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There’s more than one tart with a heart to be found in ITV and Netflix's collaboration 'Harlots', and we can’t wait to discover where they take us.

‘Harlots’ proves the future of TV is female

Earlier this year, ITV and Hulu hopped in bed together to produce the bawdy new period drama Harlots. We can’t help but see parallels between it and a previous ITV show, Band of Gold. Both shows were written by women and produced by a female heavy team; both shows tell the sometimes hard-to-swallow stories of prostitution; and both shows feature Samantha Morton in a lead role.

That’s where the parallels end, swapping the muted tones of the gritty streets of Bradford in Band of Gold for the cobbled lanes of 18th-century London shot in glorious color in Harlots.

It’s fitting that after such a storied career Samantha Morton should return to ITV exploring similar themes to her breakout role. Having come full circle, she now plays brothel-owner Margaret Wells, whose lot in life is to protect her charges – rather than the Tracy Richards of Band of Gold who desperately needed to be protected.

Harlots’ first episode jumps straight into the action, depicting an escalating turf war between Margaret Wells (Samantha Morton), owner of a bawdy Covent Garden house of ill repute, and her archnemesis and former employer, the wholly more put-together Lydia Quigley (Lesley Manville, a veteran fully in her element), whose own Soho bordello is frequented by the rich and famous.

What’s interesting about Harlots is the universal appeal of the subject matter. The show is based loosely on Harris’s List of Covent-Garden Ladies, essentially the 18th-century equivalent of a burn blog, written by a john who had a lot of time (and money) on his hands.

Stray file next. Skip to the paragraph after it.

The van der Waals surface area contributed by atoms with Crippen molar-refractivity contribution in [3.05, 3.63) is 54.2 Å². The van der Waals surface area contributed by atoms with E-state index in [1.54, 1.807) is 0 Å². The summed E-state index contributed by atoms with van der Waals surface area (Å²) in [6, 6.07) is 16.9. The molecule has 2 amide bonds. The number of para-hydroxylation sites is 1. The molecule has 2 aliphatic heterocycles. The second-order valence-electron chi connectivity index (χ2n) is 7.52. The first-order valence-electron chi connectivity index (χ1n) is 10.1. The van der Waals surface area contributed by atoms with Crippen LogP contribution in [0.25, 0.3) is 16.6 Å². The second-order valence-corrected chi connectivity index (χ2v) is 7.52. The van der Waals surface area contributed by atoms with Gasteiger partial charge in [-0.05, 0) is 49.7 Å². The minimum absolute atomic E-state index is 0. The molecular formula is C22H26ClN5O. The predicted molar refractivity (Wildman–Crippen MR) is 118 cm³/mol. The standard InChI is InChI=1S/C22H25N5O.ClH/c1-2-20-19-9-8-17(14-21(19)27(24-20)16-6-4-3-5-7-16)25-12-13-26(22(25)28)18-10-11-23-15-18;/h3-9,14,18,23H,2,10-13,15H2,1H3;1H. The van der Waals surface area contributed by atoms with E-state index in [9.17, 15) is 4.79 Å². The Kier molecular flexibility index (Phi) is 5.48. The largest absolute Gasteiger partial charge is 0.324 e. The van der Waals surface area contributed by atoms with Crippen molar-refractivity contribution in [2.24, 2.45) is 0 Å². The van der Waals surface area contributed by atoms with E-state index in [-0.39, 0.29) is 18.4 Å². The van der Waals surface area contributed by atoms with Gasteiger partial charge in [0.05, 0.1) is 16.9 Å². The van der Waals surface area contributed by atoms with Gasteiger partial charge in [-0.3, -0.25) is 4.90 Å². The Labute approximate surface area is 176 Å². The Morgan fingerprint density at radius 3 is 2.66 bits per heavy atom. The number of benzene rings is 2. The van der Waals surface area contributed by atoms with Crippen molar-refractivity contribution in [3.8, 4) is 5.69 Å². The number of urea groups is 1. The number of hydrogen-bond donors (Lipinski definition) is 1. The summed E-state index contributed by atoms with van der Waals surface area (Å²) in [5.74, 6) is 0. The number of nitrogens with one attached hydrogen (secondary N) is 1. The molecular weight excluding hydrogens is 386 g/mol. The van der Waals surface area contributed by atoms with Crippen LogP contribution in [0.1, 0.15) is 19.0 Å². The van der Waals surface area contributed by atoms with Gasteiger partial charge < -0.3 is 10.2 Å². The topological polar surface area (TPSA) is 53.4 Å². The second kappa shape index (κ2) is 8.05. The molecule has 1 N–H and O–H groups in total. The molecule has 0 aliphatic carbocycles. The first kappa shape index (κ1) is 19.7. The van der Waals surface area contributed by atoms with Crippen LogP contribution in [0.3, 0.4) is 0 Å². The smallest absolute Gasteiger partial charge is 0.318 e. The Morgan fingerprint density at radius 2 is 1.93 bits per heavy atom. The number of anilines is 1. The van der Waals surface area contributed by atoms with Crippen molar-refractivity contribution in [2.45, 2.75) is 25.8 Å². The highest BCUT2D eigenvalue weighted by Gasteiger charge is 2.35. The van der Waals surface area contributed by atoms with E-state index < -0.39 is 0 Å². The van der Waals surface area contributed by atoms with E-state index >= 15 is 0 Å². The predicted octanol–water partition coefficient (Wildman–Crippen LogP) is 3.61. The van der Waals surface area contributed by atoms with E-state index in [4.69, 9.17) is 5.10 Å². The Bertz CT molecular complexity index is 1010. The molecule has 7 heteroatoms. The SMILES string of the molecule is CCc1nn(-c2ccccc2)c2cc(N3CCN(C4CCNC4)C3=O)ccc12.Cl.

The virginity auction is one of the most distasteful and talked about plot points for modern audiences, but truth proves stranger than fiction: news broke mere days after Harlots’ premiere that an 18-year-old Romanian woman auctioned her own virginity for over $2.5 million.

Throughout the first two episodes we see the action through what executive producer Alison Owen calls the “whore’s eye view.” Game of Thrones it ain’t; the sex here is less to titillate and more to punctuate the politics involved in the trade of sex.

In addition, each copulation scene oozes with comedic charm. We see these girls in a job just like any other, the sex coming across as an annoying drop-in from a pesky client rather than something to arouse the audience.

Other critics have made much of the modern choices for underscore and soundtrack, calling them intrusive and jarring – a specious argument quickly rebutted by attempting to identify a single piece from the 1760s that could provide equivalent emotional momentum to modern audiences that the intense rock and electronic jams accompanying the violent imagery of Harlots do.

(The source music, such as the castrato art songs performed in a theater scene, are most certainly historically accurate.)

This is a recent trend spearheaded most noticeably by Sofia Coppola in Marie Antoinette that, when handled with taste and foresight as in Harlots, is immensely effective.

Only two episodes in, we are not sure where Harlots will go from here, but if you like your period dramas shown through a woman’s lens and your social commentary sprinkled with a dash of high camp, the show is a must see. There’s more than one tart with a heart to be found in Harlots, and we can’t wait to discover where they take us.

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